By David Cruz
Newark has always — and still does — lead the state in HIV/AIDS cases. In 2012, there were more than 14,000 Newarkers living with the disease. That’s close to 70 percent of the cases, statewide. As the program manager for the counseling and testing department at the North Jersey Community Research Initiative, Dr. Eddie Jumper has seen HIV/AIDS go from a community crisis to something of an afterthought, today. He says there is a major misconception about the disease.
“The misconception is, because there are medications out there and people are living a lot longer, and that we’ve won the battle,” he said, “but we haven’t won the battle. We’re still fighting. The war is still ahead of us, and we’re fighting each and every day to find a cure.”
Across the country, there are 56,000 new HIV infections every year. Half of those new cases are men of color. But that’s just the number of cases that are reported. The real crisis, says Jumper, is the countless others who may be engaging in high-risk activity — like unprotected sex and sharing needles — who just don’t know their HIV status. He says this year’s message is as it has always been.
“Get tested,” he admonished. “Know your status because knowledge is power and it gives us power to protect ourselves and to protect our families from HIV and AIDS.”
North Jersey Community Research Initiative CEO Brian McGovern repeated the message. “If you know your status, you can do something about it,” he said. “If you’re negative or positive, now you can have a plan of how do I make myself healthier; how do I keep myself negative; how do I protect others from getting positive; how do I keep myself healthy as a positive individual?”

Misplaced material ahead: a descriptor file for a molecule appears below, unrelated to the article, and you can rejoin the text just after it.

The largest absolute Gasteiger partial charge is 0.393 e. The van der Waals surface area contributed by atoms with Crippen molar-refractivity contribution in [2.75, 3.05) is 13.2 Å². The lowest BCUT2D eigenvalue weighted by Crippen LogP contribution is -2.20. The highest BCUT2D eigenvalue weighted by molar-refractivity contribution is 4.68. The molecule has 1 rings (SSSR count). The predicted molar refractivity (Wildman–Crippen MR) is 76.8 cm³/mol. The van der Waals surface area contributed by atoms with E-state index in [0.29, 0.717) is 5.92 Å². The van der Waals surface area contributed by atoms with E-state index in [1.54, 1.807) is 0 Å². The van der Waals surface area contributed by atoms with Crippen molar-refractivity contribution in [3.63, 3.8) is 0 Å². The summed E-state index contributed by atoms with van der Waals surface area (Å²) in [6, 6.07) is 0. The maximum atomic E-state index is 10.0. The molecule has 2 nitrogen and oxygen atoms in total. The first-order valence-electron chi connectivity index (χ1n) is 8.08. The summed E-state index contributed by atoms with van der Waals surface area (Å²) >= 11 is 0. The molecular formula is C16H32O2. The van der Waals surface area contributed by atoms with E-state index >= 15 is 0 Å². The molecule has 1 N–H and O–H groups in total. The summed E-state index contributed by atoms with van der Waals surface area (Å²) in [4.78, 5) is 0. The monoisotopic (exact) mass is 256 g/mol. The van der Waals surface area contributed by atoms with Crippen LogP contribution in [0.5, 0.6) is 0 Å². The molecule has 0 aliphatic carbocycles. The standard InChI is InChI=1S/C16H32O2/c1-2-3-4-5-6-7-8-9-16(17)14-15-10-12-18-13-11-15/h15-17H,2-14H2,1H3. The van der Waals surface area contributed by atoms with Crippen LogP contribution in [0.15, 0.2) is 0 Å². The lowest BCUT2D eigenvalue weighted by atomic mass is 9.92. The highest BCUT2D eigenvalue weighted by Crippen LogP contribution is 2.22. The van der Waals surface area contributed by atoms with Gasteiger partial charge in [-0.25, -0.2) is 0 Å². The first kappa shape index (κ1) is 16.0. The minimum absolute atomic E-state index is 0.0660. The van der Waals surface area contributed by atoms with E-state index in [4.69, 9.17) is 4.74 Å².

Paula Tate has been conducting HIV tests for 15 years, back when it took two weeks to get results. Today? It takes about 15 minutes and one drop of blood, as we found out this morning for our own HIV test in one of the NJCRI mobile units.
“Some people don’t want to know their status and sometimes people are misinformed about how the test is done,” she said. “It’s painless. It’s just a prick of your finger. You get the blood and that’s it. Some people are afraid of needles so they figure we have to draw blood and say, ‘I don’t want to take the test because I don’t like needles.’”
It is in fact, quite painless. The test itself takes seconds and is anonymous. For some, the results are a call to action, for others a major relief. No one here is harboring the delusion that one event will change habits and attitudes among high-risk groups, but if a dozen people get tested today, that’s a dozen people who are now empowered.
HIV/AIDS is not the death sentence that it used to be. Medical advancements have made living with the virus quite common, but the first critical step is to get tested because knowing your status is the best way to maintain your health.